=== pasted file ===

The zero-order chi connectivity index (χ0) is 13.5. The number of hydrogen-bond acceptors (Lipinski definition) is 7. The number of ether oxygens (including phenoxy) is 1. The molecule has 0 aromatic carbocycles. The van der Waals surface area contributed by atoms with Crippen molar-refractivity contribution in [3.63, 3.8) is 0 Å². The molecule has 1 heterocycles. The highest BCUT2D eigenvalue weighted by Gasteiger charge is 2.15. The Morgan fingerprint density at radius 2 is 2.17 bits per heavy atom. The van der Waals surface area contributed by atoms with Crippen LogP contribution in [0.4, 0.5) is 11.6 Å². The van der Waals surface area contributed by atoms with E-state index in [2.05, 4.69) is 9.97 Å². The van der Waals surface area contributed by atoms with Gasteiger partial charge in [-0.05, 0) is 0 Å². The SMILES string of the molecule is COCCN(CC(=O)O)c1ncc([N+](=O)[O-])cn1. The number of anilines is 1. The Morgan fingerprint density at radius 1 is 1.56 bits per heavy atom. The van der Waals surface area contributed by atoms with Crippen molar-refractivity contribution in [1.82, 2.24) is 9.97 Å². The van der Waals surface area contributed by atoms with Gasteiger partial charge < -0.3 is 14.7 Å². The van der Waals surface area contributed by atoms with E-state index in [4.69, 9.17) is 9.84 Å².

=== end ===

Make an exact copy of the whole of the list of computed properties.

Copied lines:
The zero-order chi connectivity index (χ0) is 13.5. The number of hydrogen-bond acceptors (Lipinski definition) is 7. The number of ether oxygens (including phenoxy) is 1. The molecule has 0 aromatic carbocycles. The van der Waals surface area contributed by atoms with Crippen molar-refractivity contribution in [3.63, 3.8) is 0 Å². The molecule has 1 heterocycles. The highest BCUT2D eigenvalue weighted by Gasteiger charge is 2.15. The Morgan fingerprint density at radius 2 is 2.17 bits per heavy atom. The van der Waals surface area contributed by atoms with Crippen LogP contribution in [0.4, 0.5) is 11.6 Å². The van der Waals surface area contributed by atoms with E-state index in [2.05, 4.69) is 9.97 Å². The van der Waals surface area contributed by atoms with Gasteiger partial charge in [-0.05, 0) is 0 Å². The SMILES string of the molecule is COCCN(CC(=O)O)c1ncc([N+](=O)[O-])cn1. The number of anilines is 1. The Morgan fingerprint density at radius 1 is 1.56 bits per heavy atom. The van der Waals surface area contributed by atoms with Crippen molar-refractivity contribution in [1.82, 2.24) is 9.97 Å². The van der Waals surface area contributed by atoms with Gasteiger partial charge < -0.3 is 14.7 Å². The van der Waals surface area contributed by atoms with E-state index in [4.69, 9.17) is 9.84 Å².